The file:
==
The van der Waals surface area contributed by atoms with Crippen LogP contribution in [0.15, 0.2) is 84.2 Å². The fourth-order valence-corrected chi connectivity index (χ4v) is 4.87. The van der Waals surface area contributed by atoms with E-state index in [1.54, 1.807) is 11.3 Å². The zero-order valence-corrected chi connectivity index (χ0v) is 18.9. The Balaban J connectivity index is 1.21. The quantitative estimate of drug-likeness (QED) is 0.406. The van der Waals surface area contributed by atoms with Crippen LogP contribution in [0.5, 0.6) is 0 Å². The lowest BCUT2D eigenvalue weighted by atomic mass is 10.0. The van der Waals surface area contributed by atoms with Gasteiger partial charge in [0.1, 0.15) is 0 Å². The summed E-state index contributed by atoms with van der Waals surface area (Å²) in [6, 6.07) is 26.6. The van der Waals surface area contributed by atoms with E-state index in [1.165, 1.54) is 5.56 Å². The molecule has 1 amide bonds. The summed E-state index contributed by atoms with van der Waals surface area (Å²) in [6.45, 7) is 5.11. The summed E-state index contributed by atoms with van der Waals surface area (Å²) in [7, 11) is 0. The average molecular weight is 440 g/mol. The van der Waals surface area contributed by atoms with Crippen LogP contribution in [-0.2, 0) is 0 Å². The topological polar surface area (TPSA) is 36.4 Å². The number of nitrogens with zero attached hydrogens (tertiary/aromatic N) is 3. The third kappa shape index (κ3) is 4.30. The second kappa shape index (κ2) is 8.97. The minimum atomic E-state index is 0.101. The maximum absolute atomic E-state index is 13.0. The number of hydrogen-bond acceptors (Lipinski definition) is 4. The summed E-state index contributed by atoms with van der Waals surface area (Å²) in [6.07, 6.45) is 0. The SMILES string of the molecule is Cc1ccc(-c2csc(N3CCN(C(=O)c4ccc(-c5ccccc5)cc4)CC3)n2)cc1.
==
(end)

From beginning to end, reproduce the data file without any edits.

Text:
The van der Waals surface area contributed by atoms with Crippen LogP contribution in [0.15, 0.2) is 84.2 Å². The fourth-order valence-corrected chi connectivity index (χ4v) is 4.87. The van der Waals surface area contributed by atoms with E-state index in [1.54, 1.807) is 11.3 Å². The zero-order valence-corrected chi connectivity index (χ0v) is 18.9. The Balaban J connectivity index is 1.21. The quantitative estimate of drug-likeness (QED) is 0.406. The van der Waals surface area contributed by atoms with Crippen LogP contribution in [0.5, 0.6) is 0 Å². The lowest BCUT2D eigenvalue weighted by atomic mass is 10.0. The van der Waals surface area contributed by atoms with Gasteiger partial charge in [0.1, 0.15) is 0 Å². The summed E-state index contributed by atoms with van der Waals surface area (Å²) in [6, 6.07) is 26.6. The van der Waals surface area contributed by atoms with E-state index in [1.165, 1.54) is 5.56 Å². The molecule has 1 amide bonds. The summed E-state index contributed by atoms with van der Waals surface area (Å²) in [6.45, 7) is 5.11. The summed E-state index contributed by atoms with van der Waals surface area (Å²) in [7, 11) is 0. The average molecular weight is 440 g/mol. The van der Waals surface area contributed by atoms with Crippen LogP contribution in [-0.2, 0) is 0 Å². The topological polar surface area (TPSA) is 36.4 Å². The number of nitrogens with zero attached hydrogens (tertiary/aromatic N) is 3. The third kappa shape index (κ3) is 4.30. The second kappa shape index (κ2) is 8.97. The minimum atomic E-state index is 0.101. The maximum absolute atomic E-state index is 13.0. The number of hydrogen-bond acceptors (Lipinski definition) is 4. The summed E-state index contributed by atoms with van der Waals surface area (Å²) in [6.07, 6.45) is 0. The SMILES string of the molecule is Cc1ccc(-c2csc(N3CCN(C(=O)c4ccc(-c5ccccc5)cc4)CC3)n2)cc1.